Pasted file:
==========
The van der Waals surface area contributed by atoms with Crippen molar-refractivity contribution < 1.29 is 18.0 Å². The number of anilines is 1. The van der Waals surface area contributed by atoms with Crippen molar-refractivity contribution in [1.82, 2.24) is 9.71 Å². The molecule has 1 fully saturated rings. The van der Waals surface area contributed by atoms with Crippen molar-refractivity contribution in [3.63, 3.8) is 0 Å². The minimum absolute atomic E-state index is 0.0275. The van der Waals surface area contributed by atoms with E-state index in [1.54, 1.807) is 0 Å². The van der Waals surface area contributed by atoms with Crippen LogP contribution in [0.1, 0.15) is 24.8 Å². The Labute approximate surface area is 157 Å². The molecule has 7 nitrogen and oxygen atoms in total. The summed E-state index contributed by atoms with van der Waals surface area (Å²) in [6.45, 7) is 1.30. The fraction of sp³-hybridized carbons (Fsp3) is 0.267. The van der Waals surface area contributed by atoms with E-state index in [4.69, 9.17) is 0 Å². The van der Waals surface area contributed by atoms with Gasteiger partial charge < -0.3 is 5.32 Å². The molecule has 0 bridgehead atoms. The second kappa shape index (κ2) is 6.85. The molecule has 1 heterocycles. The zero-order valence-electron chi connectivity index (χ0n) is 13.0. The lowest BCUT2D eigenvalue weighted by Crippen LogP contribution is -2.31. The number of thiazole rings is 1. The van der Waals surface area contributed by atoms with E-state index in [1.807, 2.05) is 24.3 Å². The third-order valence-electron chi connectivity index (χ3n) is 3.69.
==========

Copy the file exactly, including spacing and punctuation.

The van der Waals surface area contributed by atoms with Crippen molar-refractivity contribution < 1.29 is 18.0 Å². The number of anilines is 1. The van der Waals surface area contributed by atoms with Crippen molar-refractivity contribution in [1.82, 2.24) is 9.71 Å². The molecule has 1 fully saturated rings. The van der Waals surface area contributed by atoms with Crippen molar-refractivity contribution in [3.63, 3.8) is 0 Å². The minimum absolute atomic E-state index is 0.0275. The van der Waals surface area contributed by atoms with E-state index in [1.54, 1.807) is 0 Å². The van der Waals surface area contributed by atoms with Crippen LogP contribution in [0.1, 0.15) is 24.8 Å². The Labute approximate surface area is 157 Å². The molecule has 7 nitrogen and oxygen atoms in total. The summed E-state index contributed by atoms with van der Waals surface area (Å²) in [6.45, 7) is 1.30. The fraction of sp³-hybridized carbons (Fsp3) is 0.267. The van der Waals surface area contributed by atoms with E-state index in [4.69, 9.17) is 0 Å². The van der Waals surface area contributed by atoms with Gasteiger partial charge < -0.3 is 5.32 Å². The molecule has 0 bridgehead atoms. The second kappa shape index (κ2) is 6.85. The molecule has 1 heterocycles. The zero-order valence-electron chi connectivity index (χ0n) is 13.0. The lowest BCUT2D eigenvalue weighted by Crippen LogP contribution is -2.31. The number of thiazole rings is 1. The van der Waals surface area contributed by atoms with E-state index in [1.807, 2.05) is 24.3 Å². The third-order valence-electron chi connectivity index (χ3n) is 3.69.